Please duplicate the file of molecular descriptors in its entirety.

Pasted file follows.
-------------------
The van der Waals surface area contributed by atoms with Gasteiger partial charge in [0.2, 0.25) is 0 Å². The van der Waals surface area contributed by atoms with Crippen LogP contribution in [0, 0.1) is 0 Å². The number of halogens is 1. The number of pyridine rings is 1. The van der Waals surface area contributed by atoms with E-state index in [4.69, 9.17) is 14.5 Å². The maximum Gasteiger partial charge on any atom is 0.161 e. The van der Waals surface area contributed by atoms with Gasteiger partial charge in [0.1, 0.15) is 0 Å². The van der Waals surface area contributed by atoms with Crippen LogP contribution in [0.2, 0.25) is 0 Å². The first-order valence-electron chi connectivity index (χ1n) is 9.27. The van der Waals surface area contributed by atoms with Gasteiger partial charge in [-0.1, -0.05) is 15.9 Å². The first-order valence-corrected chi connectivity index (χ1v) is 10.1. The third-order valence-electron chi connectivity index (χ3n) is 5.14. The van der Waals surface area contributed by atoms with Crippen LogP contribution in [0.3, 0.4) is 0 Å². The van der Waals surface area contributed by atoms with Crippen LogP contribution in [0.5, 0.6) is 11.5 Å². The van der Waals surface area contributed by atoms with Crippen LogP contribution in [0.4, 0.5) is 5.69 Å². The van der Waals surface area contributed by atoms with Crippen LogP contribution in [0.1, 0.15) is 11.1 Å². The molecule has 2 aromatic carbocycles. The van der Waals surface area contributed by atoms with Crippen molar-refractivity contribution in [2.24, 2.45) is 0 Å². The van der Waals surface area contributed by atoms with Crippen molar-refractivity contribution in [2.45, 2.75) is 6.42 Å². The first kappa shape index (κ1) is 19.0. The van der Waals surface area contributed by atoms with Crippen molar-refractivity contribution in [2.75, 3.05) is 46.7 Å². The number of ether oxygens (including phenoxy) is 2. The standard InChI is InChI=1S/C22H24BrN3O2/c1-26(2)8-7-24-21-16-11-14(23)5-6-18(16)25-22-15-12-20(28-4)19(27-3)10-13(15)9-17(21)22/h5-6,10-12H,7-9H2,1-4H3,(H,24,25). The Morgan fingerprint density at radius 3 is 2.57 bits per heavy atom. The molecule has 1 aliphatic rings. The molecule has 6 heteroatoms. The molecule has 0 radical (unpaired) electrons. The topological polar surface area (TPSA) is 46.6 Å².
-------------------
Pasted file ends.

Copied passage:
The van der Waals surface area contributed by atoms with Gasteiger partial charge in [0.2, 0.25) is 0 Å². The van der Waals surface area contributed by atoms with Crippen LogP contribution in [0, 0.1) is 0 Å². The number of halogens is 1. The number of pyridine rings is 1. The van der Waals surface area contributed by atoms with E-state index in [4.69, 9.17) is 14.5 Å². The maximum Gasteiger partial charge on any atom is 0.161 e. The van der Waals surface area contributed by atoms with Gasteiger partial charge in [0.1, 0.15) is 0 Å². The van der Waals surface area contributed by atoms with Crippen LogP contribution in [0.2, 0.25) is 0 Å². The first-order valence-electron chi connectivity index (χ1n) is 9.27. The van der Waals surface area contributed by atoms with Gasteiger partial charge in [-0.1, -0.05) is 15.9 Å². The first-order valence-corrected chi connectivity index (χ1v) is 10.1. The third-order valence-electron chi connectivity index (χ3n) is 5.14. The van der Waals surface area contributed by atoms with Crippen LogP contribution in [0.3, 0.4) is 0 Å². The van der Waals surface area contributed by atoms with Crippen LogP contribution in [0.5, 0.6) is 11.5 Å². The van der Waals surface area contributed by atoms with Crippen LogP contribution in [0.4, 0.5) is 5.69 Å². The van der Waals surface area contributed by atoms with Crippen LogP contribution in [0.1, 0.15) is 11.1 Å². The molecule has 2 aromatic carbocycles. The van der Waals surface area contributed by atoms with Crippen molar-refractivity contribution in [2.24, 2.45) is 0 Å². The van der Waals surface area contributed by atoms with Crippen molar-refractivity contribution in [2.45, 2.75) is 6.42 Å². The first kappa shape index (κ1) is 19.0. The van der Waals surface area contributed by atoms with Crippen molar-refractivity contribution in [2.75, 3.05) is 46.7 Å². The number of ether oxygens (including phenoxy) is 2. The standard InChI is InChI=1S/C22H24BrN3O2/c1-26(2)8-7-24-21-16-11-14(23)5-6-18(16)25-22-15-12-20(28-4)19(27-3)10-13(15)9-17(21)22/h5-6,10-12H,7-9H2,1-4H3,(H,24,25). The Morgan fingerprint density at radius 3 is 2.57 bits per heavy atom. The molecule has 1 aliphatic rings. The molecule has 6 heteroatoms. The molecule has 0 radical (unpaired) electrons. The topological polar surface area (TPSA) is 46.6 Å².